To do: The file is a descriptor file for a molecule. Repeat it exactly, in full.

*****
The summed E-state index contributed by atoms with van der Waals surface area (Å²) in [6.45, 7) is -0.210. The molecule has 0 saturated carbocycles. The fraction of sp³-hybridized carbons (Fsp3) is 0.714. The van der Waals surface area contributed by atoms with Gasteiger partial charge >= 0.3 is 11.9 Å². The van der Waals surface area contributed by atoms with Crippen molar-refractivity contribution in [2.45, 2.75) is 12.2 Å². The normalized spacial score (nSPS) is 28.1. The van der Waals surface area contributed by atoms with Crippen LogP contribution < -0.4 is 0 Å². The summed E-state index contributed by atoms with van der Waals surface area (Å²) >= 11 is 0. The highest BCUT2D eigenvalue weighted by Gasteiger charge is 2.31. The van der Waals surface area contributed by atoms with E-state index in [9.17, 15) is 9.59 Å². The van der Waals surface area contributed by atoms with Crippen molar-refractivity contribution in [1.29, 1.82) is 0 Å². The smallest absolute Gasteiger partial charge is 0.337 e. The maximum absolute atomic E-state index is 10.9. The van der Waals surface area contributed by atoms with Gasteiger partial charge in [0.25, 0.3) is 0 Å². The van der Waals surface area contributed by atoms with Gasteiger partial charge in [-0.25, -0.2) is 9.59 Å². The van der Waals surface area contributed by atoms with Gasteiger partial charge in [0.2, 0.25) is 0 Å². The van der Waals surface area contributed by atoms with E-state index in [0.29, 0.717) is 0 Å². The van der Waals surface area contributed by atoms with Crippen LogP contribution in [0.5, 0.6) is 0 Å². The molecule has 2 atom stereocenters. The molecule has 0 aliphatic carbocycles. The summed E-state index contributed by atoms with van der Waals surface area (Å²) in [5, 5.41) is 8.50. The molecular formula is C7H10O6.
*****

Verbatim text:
The summed E-state index contributed by atoms with van der Waals surface area (Å²) in [6.45, 7) is -0.210. The molecule has 0 saturated carbocycles. The fraction of sp³-hybridized carbons (Fsp3) is 0.714. The van der Waals surface area contributed by atoms with Gasteiger partial charge >= 0.3 is 11.9 Å². The van der Waals surface area contributed by atoms with Crippen molar-refractivity contribution in [2.45, 2.75) is 12.2 Å². The normalized spacial score (nSPS) is 28.1. The van der Waals surface area contributed by atoms with Crippen LogP contribution < -0.4 is 0 Å². The summed E-state index contributed by atoms with van der Waals surface area (Å²) >= 11 is 0. The highest BCUT2D eigenvalue weighted by Gasteiger charge is 2.31. The van der Waals surface area contributed by atoms with E-state index in [9.17, 15) is 9.59 Å². The van der Waals surface area contributed by atoms with Crippen molar-refractivity contribution in [1.29, 1.82) is 0 Å². The smallest absolute Gasteiger partial charge is 0.337 e. The maximum absolute atomic E-state index is 10.9. The van der Waals surface area contributed by atoms with Gasteiger partial charge in [0.25, 0.3) is 0 Å². The van der Waals surface area contributed by atoms with Gasteiger partial charge in [-0.25, -0.2) is 9.59 Å². The van der Waals surface area contributed by atoms with Gasteiger partial charge in [0.2, 0.25) is 0 Å². The van der Waals surface area contributed by atoms with E-state index in [0.29, 0.717) is 0 Å². The van der Waals surface area contributed by atoms with Crippen LogP contribution in [0.5, 0.6) is 0 Å². The molecule has 2 atom stereocenters. The molecule has 0 aliphatic carbocycles. The summed E-state index contributed by atoms with van der Waals surface area (Å²) in [5, 5.41) is 8.50. The molecular formula is C7H10O6.